– Remember the Biblical story of Judith? The beautiful widow who saved the besieged town in Judea, who made the Assyrian general Holofernes fall in love with her? Who severed his head in the morning when he snoozed exhausted with love, carried it in a basket and hoisted it on top of the fortress wall. The savior of her country. A disgusting traitor. A cunning bitch. An Eternal Woman.
The great Giorgione, both philosopher and artist standing tall next to Leonardo, a Venetian boy killed by plague at 33, made his Judith beautiful and detached, devoid of internal emotions, with her small exquisite foot treading on the severed head of Holofernes who is beaming with love. I say this deliberately, not as a slip of a tongue: he is not suffering—he is happy accepting death at the hand of his beloved.
A paradox? But nature provides many instances of them. There are female spiders that in the ecstasy of passion kill their partner by sucking his blood out. And he knows what’s in store for him even as he moves in to copulate. He knows what he is going to die for. Could it be that he is driven by his reproductive instinct?.. Or could it be love? Let us believe it is love—that way it is more beautiful.
We know what’s in store for us.
I’ve lived under all the tsars since the time of Stalin. I was listening to reports about his precious health—a small boy, a small radio with a round dial—and I swore out loud that if the leader dies I shall kill myself. When the report of his demise came I had no choice. With loud sobs screaming like an incantation “I shall kill myself!” I went to the cupboard, took out a dull table knife and began poking it at my chest knowing full well that it couldn’t even cut through my shirt. My sobbing was sincere because I was sorry for myself and didn’t give a damn about Stalin. I was sobbing because no one would notice my sacrifice and noble intent.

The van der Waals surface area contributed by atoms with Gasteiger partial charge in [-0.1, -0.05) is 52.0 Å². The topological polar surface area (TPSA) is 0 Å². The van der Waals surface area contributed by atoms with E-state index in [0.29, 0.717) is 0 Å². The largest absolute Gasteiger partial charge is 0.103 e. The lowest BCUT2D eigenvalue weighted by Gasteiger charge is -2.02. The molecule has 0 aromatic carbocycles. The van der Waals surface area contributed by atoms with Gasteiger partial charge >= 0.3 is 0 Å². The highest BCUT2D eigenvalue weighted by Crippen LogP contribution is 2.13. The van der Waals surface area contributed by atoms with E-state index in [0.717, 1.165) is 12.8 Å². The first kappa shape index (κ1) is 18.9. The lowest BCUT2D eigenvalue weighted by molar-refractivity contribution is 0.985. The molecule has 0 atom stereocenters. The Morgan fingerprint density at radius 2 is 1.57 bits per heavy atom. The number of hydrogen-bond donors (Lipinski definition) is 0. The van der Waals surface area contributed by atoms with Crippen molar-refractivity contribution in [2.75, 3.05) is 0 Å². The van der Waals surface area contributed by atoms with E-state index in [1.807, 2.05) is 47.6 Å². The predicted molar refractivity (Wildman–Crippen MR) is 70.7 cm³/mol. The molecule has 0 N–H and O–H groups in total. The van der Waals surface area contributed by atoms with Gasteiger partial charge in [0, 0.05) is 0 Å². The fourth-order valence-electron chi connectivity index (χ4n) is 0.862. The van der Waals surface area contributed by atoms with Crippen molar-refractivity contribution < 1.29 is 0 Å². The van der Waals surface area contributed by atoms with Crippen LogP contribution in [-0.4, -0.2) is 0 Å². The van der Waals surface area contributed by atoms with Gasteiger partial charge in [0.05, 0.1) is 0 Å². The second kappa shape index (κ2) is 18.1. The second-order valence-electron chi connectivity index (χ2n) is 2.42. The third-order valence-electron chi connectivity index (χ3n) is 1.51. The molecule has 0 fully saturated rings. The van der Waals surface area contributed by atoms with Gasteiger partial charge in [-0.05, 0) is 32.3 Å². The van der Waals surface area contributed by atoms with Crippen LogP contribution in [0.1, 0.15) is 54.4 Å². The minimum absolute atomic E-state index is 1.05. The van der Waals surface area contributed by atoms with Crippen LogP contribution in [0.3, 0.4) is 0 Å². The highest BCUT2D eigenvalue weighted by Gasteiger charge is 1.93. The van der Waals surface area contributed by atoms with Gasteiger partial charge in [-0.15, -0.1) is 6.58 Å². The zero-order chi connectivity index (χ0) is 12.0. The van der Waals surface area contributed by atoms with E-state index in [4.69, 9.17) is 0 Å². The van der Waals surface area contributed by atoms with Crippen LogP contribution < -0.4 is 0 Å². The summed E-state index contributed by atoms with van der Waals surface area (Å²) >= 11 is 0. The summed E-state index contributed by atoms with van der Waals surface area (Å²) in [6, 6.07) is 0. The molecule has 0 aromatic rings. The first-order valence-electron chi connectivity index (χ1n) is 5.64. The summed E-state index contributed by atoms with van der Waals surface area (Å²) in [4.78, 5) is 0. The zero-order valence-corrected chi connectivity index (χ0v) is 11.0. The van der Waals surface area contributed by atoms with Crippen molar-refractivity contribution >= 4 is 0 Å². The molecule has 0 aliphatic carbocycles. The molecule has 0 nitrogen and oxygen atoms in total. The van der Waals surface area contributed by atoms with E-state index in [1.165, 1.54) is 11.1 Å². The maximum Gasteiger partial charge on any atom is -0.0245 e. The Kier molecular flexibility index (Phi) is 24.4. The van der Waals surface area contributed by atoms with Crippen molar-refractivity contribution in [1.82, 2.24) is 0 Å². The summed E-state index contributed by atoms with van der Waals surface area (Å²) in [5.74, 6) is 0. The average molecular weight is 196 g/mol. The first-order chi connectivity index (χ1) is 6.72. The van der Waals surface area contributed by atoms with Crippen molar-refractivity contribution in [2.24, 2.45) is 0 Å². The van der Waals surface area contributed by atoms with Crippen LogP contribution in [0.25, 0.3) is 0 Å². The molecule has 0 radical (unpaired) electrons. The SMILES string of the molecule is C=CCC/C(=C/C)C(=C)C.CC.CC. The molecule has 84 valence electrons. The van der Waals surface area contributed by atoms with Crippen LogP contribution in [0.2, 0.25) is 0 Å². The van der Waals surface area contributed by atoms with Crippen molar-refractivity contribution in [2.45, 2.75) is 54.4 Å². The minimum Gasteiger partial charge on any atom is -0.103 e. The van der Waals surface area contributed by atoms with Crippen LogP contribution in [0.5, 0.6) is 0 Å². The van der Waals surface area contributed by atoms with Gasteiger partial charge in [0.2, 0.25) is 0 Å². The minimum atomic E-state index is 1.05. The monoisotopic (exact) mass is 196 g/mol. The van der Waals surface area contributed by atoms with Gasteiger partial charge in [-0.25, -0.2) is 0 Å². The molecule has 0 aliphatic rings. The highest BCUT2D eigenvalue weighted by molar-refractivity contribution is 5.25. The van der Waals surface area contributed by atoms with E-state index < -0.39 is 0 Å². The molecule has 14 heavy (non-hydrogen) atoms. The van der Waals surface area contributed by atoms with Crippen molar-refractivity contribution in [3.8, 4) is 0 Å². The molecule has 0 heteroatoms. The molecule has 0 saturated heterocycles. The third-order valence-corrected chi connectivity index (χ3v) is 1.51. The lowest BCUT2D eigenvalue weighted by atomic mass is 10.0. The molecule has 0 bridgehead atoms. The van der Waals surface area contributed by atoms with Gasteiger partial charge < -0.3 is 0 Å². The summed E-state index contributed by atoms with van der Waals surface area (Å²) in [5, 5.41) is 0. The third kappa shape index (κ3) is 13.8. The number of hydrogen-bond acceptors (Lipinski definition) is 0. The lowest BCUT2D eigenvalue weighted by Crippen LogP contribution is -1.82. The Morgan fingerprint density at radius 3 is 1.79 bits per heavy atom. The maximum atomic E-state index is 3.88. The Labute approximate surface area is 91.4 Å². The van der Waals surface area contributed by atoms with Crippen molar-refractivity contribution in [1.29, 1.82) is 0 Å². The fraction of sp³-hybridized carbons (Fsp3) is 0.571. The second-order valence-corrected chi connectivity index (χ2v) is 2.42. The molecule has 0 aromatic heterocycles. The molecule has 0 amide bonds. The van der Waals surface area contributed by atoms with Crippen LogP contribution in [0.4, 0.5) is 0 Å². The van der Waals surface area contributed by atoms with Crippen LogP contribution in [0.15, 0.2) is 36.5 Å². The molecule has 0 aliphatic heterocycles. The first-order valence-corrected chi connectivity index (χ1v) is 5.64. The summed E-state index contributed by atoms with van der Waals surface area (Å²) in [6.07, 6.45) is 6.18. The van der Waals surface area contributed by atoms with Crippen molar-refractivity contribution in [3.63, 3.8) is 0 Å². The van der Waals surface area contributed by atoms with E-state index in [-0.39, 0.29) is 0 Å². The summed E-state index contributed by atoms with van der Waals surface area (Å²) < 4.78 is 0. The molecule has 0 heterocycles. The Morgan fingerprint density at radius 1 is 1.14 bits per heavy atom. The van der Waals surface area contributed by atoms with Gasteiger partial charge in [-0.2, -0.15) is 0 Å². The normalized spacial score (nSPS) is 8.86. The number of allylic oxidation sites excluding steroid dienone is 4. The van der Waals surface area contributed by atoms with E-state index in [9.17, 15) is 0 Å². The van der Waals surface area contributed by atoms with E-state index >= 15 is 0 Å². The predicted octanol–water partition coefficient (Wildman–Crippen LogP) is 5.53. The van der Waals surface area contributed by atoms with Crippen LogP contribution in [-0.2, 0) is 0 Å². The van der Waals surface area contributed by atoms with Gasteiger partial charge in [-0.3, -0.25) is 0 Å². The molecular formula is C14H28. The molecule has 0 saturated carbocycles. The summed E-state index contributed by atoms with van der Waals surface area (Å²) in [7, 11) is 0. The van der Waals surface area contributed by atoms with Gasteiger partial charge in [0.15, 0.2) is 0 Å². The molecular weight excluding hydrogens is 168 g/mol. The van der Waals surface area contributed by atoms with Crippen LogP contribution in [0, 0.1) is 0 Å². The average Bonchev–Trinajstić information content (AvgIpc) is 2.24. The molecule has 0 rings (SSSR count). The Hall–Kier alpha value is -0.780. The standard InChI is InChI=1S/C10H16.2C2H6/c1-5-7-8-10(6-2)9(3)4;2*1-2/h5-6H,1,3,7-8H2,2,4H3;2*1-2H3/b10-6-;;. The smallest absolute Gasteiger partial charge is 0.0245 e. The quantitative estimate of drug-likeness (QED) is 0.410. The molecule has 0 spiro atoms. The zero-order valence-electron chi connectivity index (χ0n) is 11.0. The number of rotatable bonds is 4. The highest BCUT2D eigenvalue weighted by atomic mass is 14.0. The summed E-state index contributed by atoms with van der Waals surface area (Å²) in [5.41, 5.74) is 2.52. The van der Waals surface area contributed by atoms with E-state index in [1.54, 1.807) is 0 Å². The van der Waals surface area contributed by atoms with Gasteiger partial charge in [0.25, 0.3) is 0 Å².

It is funny to recall that now. Now… Well, now I work like a rabbit and hop like a goat, and enjoy my life.
I am my own tsar.
My scepter is a kid’s pyramid, my orb and crown are toys. The naked king. My easel is my guillotine. My madness—the world of my joy—my freedom.
Let us dream of an unreal, impossible love. After all, art is an unreal dream. Let’s put hooves on our feet and dive into the sweet domain of mythology. I would become a faun. A Pan, with an appalling face and horns. I would become a randy stinking goat. I’d chase nymphs that I envision behind every bush. And when I go crazy from their squeals and willingness, I would make a reed and play tormenting, heavenly melodies understood by few. They would be dedicated to no one. Not to a collection of gods, and not to one god. Goats and fauns exist and sing outside of any faith, outside of styles. An artist is a goat outside of faith.
My long-standing dream of a cup of a real black Turkish coffee came true in a dirty coffee shop in Istanbul. It was some coffee, I must say! Very sweet. Very strong. But what struck me was not the coffee, it was Hagia Sophia, its architecture. That is where the Cosmos—an abstract concept for a human being—is tangible. And Saint Sophia (god’s wisdom)—a mosaic on the golden dome that signifies the sky. It’s done so that it seems to be moving toward you and at the same time floating in place. A reverse perspective. Magnificent, close and unreachable. Everything is precise. Everything is just as it should be.